1. People may stop taking statins if they read news stories that discuss the risks or adverse events associated with the drugs, according to a Danish study. The researchers noted that 2% of heart attacks and 1% of cases of cardiovascular disease can be directly attributed to negative news coverage. (NYT)

2. Zafgen said a second patient died during a Phase-III trial for its experimental obesity drug, beloranib. The drug works by making the body produce less fat and then burns off the excess fat. The company said it is in talks with the FDA to discuss the next steps. (Reuters)

3. Gilead Sciences defended its pricing strategy for Harvoni and Sovaldi, saying it disagrees with the findings of a Senate committee report that said the drugmaker knew the prices were too high for many patients. Gilead documents say the company was aware that the high prices would cause “extraordinary problems” for government health programs. (WSJ)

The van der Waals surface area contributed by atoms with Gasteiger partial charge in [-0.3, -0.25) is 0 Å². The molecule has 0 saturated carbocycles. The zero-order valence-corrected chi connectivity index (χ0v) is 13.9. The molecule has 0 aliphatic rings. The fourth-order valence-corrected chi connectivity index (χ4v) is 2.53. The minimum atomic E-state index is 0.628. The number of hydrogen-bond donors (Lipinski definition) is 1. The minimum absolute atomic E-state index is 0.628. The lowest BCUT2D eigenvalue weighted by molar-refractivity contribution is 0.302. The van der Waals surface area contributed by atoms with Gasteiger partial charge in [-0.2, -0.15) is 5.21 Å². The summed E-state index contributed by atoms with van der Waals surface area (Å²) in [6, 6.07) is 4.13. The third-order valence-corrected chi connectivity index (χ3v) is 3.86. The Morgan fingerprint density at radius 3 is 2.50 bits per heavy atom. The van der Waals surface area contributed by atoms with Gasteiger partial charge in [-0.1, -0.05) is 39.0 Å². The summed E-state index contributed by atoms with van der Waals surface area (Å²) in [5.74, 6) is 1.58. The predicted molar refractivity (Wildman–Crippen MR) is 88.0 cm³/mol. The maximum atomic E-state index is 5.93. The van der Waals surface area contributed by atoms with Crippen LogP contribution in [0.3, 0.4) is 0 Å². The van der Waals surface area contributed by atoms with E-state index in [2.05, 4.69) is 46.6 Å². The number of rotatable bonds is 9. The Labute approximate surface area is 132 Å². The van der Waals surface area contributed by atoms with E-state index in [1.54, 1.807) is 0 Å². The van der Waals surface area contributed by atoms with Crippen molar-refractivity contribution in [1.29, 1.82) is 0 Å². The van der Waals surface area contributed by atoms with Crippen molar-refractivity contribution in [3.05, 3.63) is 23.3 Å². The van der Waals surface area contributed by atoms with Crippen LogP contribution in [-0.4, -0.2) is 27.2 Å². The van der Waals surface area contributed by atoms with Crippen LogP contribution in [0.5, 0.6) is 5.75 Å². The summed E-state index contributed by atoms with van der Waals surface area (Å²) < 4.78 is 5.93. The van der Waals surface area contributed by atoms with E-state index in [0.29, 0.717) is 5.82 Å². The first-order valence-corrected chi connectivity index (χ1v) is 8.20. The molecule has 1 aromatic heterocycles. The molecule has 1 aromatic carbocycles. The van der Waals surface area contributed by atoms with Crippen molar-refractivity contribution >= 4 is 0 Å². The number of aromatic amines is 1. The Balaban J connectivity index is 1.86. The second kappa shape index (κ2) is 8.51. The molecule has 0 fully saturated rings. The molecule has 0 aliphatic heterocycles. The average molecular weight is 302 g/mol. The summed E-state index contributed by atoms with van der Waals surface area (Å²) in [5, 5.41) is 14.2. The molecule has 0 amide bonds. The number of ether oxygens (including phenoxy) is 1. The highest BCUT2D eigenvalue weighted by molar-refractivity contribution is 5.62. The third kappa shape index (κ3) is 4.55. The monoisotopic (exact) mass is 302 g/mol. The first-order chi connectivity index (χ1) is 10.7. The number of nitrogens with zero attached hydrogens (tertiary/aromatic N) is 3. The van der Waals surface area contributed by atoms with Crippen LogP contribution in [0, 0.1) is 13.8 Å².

4. Breast-cancer patients taking tamoxifen had no increased risk of recurrence if they were taking an antidepressant, according to a new study conducted by Kaiser Permanente researchers. Women with breast cancer are often prescribed tamoxifen for five years to reduce the risk of recurrence.

5. ICYMI: Bristol-Myers Squibb and AbbVie said the FDA approved Empliciti (elotuzumab) in combination with Revlimid as a treatment for multiple myeloma. The drug had been granted Breakthrough Therapy designation.